Suddenly Home: Returned Women Migrant Workers due to COVID-19 Pandemic Seeking Emergency Income and Equal Gender Roles in the Household

https://doi.org/10.22146/jsp.72455

Theresia Octastefani(1*), Bayu Mitra A. Kusuma(2)

(1) Asia‐Pacific Regional Studies, National Dong Hwa University, Taiwan; Faculty of Social and Political Sciences, Universitas Gadjah Mada, Indonesia
(2) Asia‐Pacific Regional Studies, National Dong Hwa University, Taiwan; Faculty of Da’wah and Communication, UIN Sunan Kalijaga Yogyakarta, Indonesia.
(*) Corresponding Author

Abstract


The COVID-19 pandemic stopped practically all activities in almost all sectors of the economy, resulting in an unprecedented global economic crisis. One of the impacts was that millions of women migrant workers lost their jobs in their host countries. This article explores the struggle of Indonesian women migrant workers as they returned to their hometowns in Banyuwangi Regency due to the COVID‐19 pandemic and were forced to find an alternative source of income for their families. This qualitative study uses literature studies and in-depth interviews to collect data and information. The results show that women took a heavier share of the workload in supporting their household during the pandemic. As a breadwinner, they had to quickly adapt to the situation and earn an income as soon as they returned home. They struggled to look for alternative sources of income in rural areas, which were limited to farming, online ride-hailing services (individual efforts), and SME activities (collective efforts), such as producing garments, food and fruit products, livestock, and crafts. For these women, the fear of being exposed to COVID-19 was pale in comparison to the fear of not being able to provide for the family. At the same time, once home, the workload from housework is theirs, doubling their burden.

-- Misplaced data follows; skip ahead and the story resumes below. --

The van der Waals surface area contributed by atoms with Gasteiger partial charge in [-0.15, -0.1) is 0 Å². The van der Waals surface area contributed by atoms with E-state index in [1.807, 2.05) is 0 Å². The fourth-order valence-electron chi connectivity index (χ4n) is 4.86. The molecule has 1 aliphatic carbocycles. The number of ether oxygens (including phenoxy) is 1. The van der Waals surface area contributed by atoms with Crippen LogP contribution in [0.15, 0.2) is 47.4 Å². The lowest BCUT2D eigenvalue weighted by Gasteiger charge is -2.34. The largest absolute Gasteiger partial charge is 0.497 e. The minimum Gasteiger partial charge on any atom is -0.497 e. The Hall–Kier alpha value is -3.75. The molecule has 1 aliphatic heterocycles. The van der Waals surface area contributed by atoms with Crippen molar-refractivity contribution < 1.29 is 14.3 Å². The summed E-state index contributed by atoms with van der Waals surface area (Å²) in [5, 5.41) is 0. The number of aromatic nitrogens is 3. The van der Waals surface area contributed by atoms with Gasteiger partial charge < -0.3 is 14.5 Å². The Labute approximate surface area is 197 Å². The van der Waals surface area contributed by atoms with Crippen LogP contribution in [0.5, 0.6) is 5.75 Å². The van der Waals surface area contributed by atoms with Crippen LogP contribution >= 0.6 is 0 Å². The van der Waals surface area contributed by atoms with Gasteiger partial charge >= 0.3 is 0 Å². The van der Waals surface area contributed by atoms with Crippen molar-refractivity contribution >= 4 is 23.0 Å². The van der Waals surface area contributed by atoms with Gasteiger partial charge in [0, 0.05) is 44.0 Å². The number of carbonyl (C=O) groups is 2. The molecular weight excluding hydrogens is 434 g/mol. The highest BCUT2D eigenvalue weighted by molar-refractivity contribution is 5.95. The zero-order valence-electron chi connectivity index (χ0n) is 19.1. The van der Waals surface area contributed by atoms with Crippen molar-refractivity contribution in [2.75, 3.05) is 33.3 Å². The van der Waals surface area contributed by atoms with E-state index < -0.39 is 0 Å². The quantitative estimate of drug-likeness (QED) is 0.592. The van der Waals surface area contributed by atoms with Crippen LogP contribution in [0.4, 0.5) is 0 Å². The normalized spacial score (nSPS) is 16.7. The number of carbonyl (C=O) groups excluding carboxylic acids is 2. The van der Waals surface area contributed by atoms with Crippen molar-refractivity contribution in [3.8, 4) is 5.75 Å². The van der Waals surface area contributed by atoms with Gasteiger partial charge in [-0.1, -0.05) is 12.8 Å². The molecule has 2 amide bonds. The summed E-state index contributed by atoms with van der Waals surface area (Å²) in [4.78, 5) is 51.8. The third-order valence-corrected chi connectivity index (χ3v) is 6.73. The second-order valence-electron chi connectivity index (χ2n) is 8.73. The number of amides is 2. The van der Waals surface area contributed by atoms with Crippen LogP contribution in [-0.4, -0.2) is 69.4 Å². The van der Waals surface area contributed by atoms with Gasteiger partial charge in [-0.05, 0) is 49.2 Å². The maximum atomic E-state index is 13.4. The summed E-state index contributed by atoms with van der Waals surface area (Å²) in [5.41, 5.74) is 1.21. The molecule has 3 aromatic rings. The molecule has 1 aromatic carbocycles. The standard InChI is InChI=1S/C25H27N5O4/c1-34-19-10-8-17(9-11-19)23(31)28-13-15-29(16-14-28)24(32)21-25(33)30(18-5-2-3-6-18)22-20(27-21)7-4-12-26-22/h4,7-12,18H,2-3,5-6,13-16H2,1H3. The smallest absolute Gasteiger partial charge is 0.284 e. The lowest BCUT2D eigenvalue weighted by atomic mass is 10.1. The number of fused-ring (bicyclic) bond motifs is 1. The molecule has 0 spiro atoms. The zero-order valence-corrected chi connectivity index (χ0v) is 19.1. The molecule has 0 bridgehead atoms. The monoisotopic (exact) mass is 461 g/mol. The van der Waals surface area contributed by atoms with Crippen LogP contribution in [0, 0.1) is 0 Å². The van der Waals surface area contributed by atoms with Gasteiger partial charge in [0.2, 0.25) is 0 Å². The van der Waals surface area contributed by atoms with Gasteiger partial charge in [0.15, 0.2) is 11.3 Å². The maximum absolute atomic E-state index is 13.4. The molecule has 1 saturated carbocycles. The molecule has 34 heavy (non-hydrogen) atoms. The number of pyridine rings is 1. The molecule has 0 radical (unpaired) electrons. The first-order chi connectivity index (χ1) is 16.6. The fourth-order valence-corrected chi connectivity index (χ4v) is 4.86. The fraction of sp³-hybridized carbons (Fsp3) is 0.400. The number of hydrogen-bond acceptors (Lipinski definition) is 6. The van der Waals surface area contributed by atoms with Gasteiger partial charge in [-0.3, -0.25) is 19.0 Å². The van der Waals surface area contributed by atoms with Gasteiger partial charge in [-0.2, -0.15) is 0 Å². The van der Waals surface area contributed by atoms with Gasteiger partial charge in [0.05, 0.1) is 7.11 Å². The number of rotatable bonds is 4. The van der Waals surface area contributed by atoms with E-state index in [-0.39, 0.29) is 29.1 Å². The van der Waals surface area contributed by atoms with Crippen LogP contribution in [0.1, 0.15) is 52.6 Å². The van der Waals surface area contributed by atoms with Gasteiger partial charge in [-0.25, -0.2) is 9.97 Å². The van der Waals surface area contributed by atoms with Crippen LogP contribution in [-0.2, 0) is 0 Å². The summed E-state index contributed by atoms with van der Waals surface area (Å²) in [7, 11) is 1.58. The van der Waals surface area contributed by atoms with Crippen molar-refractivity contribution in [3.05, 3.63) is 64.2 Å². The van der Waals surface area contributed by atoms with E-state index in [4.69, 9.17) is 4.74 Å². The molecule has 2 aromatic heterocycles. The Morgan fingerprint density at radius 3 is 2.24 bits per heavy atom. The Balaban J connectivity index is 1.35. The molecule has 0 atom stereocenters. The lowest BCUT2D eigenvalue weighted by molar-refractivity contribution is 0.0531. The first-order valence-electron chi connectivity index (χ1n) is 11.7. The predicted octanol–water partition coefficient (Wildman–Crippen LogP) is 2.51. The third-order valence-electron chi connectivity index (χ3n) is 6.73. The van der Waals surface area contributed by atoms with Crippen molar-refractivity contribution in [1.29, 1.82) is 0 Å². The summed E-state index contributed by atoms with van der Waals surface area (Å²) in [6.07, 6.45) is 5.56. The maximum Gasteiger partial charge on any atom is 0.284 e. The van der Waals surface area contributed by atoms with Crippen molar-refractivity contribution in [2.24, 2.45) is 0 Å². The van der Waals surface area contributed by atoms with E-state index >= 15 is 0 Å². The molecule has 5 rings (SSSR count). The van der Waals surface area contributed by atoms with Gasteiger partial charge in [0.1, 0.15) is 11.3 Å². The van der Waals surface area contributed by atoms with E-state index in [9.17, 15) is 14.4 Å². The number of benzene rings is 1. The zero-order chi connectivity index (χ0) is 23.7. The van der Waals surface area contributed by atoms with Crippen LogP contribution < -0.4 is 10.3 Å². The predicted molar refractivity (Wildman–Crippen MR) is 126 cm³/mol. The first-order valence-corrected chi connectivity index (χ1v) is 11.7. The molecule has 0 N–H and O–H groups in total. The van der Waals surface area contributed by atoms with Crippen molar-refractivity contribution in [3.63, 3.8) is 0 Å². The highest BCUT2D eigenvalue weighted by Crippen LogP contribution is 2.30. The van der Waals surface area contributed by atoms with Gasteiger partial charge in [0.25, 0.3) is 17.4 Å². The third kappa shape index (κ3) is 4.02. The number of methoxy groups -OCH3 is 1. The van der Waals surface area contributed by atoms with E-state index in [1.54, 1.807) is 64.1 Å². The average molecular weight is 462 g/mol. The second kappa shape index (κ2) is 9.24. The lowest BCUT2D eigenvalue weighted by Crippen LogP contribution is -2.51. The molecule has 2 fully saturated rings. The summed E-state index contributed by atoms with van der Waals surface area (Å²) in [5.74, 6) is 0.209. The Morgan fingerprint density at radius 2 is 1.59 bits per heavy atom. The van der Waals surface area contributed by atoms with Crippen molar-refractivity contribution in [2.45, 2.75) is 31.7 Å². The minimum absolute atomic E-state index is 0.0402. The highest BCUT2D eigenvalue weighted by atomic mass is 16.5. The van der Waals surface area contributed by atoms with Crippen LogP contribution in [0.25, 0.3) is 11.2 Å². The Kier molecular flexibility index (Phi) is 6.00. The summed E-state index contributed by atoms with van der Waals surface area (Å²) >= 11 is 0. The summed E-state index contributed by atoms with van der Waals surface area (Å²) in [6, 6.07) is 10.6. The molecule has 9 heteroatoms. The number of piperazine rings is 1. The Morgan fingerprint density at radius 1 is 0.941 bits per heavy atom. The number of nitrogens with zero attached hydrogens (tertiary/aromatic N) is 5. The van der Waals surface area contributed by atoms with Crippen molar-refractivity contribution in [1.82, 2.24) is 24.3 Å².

Keywords


returned women migrant workers; emergency income; equal gender roles; Banyuwangi-Indonesia

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DOI: https://doi.org/10.22146/jsp.72455

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